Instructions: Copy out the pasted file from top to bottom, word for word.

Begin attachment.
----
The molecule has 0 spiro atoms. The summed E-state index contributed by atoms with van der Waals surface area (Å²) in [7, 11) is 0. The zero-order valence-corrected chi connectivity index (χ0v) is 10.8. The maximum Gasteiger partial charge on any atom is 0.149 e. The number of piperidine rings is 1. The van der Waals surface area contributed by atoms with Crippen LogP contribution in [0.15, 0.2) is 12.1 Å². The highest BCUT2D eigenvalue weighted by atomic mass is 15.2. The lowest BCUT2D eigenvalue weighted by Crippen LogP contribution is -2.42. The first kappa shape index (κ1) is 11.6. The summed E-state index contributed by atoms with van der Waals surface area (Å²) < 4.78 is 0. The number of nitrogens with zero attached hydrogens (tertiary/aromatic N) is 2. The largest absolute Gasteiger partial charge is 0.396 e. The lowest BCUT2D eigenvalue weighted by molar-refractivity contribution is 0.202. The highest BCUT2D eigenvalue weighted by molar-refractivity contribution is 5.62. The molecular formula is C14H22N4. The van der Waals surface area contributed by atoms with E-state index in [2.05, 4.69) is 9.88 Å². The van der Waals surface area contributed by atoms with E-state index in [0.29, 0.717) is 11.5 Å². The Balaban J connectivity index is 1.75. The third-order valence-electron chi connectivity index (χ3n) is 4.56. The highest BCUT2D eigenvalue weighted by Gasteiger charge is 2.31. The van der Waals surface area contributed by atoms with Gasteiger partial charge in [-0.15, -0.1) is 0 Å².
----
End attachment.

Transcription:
The molecule has 0 spiro atoms. The summed E-state index contributed by atoms with van der Waals surface area (Å²) in [7, 11) is 0. The zero-order valence-corrected chi connectivity index (χ0v) is 10.8. The maximum Gasteiger partial charge on any atom is 0.149 e. The number of piperidine rings is 1. The van der Waals surface area contributed by atoms with Crippen LogP contribution in [0.15, 0.2) is 12.1 Å². The highest BCUT2D eigenvalue weighted by atomic mass is 15.2. The lowest BCUT2D eigenvalue weighted by Crippen LogP contribution is -2.42. The first kappa shape index (κ1) is 11.6. The summed E-state index contributed by atoms with van der Waals surface area (Å²) < 4.78 is 0. The number of nitrogens with zero attached hydrogens (tertiary/aromatic N) is 2. The largest absolute Gasteiger partial charge is 0.396 e. The lowest BCUT2D eigenvalue weighted by molar-refractivity contribution is 0.202. The highest BCUT2D eigenvalue weighted by molar-refractivity contribution is 5.62. The molecular formula is C14H22N4. The van der Waals surface area contributed by atoms with E-state index in [2.05, 4.69) is 9.88 Å². The van der Waals surface area contributed by atoms with E-state index in [0.29, 0.717) is 11.5 Å². The Balaban J connectivity index is 1.75. The third-order valence-electron chi connectivity index (χ3n) is 4.56. The highest BCUT2D eigenvalue weighted by Gasteiger charge is 2.31. The van der Waals surface area contributed by atoms with Gasteiger partial charge in [-0.15, -0.1) is 0 Å².